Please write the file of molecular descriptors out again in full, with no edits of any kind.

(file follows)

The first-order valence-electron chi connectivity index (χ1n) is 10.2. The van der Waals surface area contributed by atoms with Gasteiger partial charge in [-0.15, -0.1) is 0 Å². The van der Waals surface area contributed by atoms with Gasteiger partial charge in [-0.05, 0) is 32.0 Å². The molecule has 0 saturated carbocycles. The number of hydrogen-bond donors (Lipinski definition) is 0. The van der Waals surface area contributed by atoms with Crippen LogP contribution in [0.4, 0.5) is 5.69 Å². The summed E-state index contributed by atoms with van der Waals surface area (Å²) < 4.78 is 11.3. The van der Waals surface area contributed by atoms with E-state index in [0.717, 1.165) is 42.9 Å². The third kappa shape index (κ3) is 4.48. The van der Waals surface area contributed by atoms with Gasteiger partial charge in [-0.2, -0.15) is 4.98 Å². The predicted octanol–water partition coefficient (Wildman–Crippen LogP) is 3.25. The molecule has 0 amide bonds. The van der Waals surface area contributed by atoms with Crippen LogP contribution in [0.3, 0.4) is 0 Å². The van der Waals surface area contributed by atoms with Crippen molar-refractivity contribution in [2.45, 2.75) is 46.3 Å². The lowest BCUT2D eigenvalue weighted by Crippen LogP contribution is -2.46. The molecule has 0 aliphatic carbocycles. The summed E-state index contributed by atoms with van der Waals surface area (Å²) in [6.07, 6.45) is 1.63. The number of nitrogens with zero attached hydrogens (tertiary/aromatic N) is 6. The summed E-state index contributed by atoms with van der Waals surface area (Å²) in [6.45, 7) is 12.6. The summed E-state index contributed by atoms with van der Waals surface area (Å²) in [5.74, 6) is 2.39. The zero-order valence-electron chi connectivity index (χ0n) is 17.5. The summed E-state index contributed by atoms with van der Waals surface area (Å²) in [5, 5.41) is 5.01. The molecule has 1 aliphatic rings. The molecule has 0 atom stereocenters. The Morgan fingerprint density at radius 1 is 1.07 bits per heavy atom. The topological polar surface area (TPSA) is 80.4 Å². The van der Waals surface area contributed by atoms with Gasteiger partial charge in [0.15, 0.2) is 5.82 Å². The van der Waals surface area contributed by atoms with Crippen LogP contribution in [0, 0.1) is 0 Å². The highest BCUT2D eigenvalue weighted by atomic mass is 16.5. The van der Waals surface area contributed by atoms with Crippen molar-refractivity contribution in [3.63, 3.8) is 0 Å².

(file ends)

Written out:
The first-order valence-electron chi connectivity index (χ1n) is 10.2. The van der Waals surface area contributed by atoms with Gasteiger partial charge in [-0.15, -0.1) is 0 Å². The van der Waals surface area contributed by atoms with Gasteiger partial charge in [-0.05, 0) is 32.0 Å². The molecule has 0 saturated carbocycles. The number of hydrogen-bond donors (Lipinski definition) is 0. The van der Waals surface area contributed by atoms with Crippen LogP contribution in [0.4, 0.5) is 5.69 Å². The summed E-state index contributed by atoms with van der Waals surface area (Å²) < 4.78 is 11.3. The van der Waals surface area contributed by atoms with E-state index in [0.717, 1.165) is 42.9 Å². The third kappa shape index (κ3) is 4.48. The van der Waals surface area contributed by atoms with Gasteiger partial charge in [-0.2, -0.15) is 4.98 Å². The predicted octanol–water partition coefficient (Wildman–Crippen LogP) is 3.25. The molecule has 0 amide bonds. The van der Waals surface area contributed by atoms with Crippen LogP contribution in [0.3, 0.4) is 0 Å². The van der Waals surface area contributed by atoms with Crippen molar-refractivity contribution in [2.45, 2.75) is 46.3 Å². The lowest BCUT2D eigenvalue weighted by Crippen LogP contribution is -2.46. The molecule has 0 aliphatic carbocycles. The summed E-state index contributed by atoms with van der Waals surface area (Å²) in [6.07, 6.45) is 1.63. The number of nitrogens with zero attached hydrogens (tertiary/aromatic N) is 6. The summed E-state index contributed by atoms with van der Waals surface area (Å²) in [6.45, 7) is 12.6. The summed E-state index contributed by atoms with van der Waals surface area (Å²) in [5.74, 6) is 2.39. The zero-order valence-electron chi connectivity index (χ0n) is 17.5. The summed E-state index contributed by atoms with van der Waals surface area (Å²) in [5, 5.41) is 5.01. The molecule has 1 aliphatic rings. The molecule has 0 atom stereocenters. The Morgan fingerprint density at radius 1 is 1.07 bits per heavy atom. The topological polar surface area (TPSA) is 80.4 Å². The van der Waals surface area contributed by atoms with Gasteiger partial charge in [0.15, 0.2) is 5.82 Å². The van der Waals surface area contributed by atoms with Crippen LogP contribution in [0, 0.1) is 0 Å². The highest BCUT2D eigenvalue weighted by atomic mass is 16.5. The van der Waals surface area contributed by atoms with Crippen molar-refractivity contribution in [3.63, 3.8) is 0 Å².